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Rebuilding Indexes and the Clustering Factor Quiz (One Of The Few) September 20, 2011

Posted by Richard Foote in Oracle Indexes, Clustering Factor, Index Rebuild, Quiz.
35 comments

Today’s question has been prompted by various recent comments regarding the Clustering Factor (CF) of an index and how to change the CF requires a reorg of the underlining table.

It used to be quite a common myth that if the CF of an index was greater that “X” or based on some nonsensical formula the CF was greater than “Y”, then rebuilding the index somehow made everything better again. I believe it’s now much more commonly accepted that rebuilding an index does not change the CF of an index in any way. By rebuilding an index, the actual order of the index entries remains unchanged as does the order of the rows within the table and so the resultant CF can’t possibly change.

Pick any index, no matter how bad the CF or badly fragmented the index or table, take fresh statistics and after rebuilding the index (and fresh statistics if compute statistics on the index isn’t performed), the CF will remain the same.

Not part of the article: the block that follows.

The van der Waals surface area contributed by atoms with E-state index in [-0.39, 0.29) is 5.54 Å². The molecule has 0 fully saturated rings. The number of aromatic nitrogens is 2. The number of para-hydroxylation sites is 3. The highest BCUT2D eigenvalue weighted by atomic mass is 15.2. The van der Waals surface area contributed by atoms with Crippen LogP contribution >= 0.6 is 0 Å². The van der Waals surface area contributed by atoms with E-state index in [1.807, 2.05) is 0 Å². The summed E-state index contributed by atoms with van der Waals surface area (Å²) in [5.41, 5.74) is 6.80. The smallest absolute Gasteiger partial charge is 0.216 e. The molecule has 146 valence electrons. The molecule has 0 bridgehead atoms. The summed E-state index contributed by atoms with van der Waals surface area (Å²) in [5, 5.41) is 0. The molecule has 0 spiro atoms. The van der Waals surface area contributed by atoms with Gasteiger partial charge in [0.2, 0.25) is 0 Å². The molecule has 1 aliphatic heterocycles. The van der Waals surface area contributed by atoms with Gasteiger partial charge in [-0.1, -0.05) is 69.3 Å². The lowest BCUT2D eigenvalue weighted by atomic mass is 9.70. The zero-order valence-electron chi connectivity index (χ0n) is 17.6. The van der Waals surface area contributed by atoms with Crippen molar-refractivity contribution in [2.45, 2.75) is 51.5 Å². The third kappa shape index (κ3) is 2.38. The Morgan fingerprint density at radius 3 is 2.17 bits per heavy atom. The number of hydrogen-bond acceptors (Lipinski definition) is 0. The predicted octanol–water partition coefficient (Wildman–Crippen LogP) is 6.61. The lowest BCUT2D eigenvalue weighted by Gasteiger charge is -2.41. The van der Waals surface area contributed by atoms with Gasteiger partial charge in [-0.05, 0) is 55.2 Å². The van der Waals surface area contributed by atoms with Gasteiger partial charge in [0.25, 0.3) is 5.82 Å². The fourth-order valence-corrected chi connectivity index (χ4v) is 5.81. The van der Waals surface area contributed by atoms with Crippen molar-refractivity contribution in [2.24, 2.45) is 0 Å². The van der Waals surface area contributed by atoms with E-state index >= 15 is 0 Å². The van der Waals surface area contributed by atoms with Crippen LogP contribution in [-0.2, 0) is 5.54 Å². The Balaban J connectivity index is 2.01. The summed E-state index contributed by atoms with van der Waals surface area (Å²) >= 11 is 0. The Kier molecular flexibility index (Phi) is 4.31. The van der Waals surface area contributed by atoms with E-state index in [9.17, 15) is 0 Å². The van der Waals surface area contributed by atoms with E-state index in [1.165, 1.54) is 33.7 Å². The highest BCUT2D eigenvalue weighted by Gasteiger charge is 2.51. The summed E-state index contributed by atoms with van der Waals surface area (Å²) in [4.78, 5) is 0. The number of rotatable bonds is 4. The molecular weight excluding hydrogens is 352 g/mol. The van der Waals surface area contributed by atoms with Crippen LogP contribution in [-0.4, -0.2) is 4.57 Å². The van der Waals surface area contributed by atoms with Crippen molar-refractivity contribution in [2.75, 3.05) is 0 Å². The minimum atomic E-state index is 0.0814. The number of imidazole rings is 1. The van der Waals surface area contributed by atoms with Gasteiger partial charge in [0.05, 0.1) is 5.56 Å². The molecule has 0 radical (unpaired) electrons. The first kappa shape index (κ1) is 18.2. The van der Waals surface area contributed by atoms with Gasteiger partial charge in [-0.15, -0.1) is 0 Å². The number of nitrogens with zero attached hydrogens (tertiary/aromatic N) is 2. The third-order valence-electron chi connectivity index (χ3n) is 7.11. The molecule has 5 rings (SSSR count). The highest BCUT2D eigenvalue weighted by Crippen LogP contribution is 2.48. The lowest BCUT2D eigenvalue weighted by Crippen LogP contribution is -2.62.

However, there are nearly always exceptions …

Give an example of when rebuilding an index will significantly change the actual CF of an index, assuming 100% accurate statistics are gathered before/after the index rebuild on a table with no DML.

There are actually two such examples that spring to mind :)

Big Tables, Sorts and Indexes Solution (Right On Mother) September 19, 2011

Posted by Richard Foote in CBO, Oracle Indexes, Quiz.
42 comments

My, what a clever lot we have reading this blog :)

Indeed, most of the work has already been done for me as we already have a couple of excellent demos in the list of comments.

The answer is Yes, the CBO will consider using the index and Yes, there may be a number of scenarios when the index will actually be selected by the CBO as it’s the genuinely cheaper option.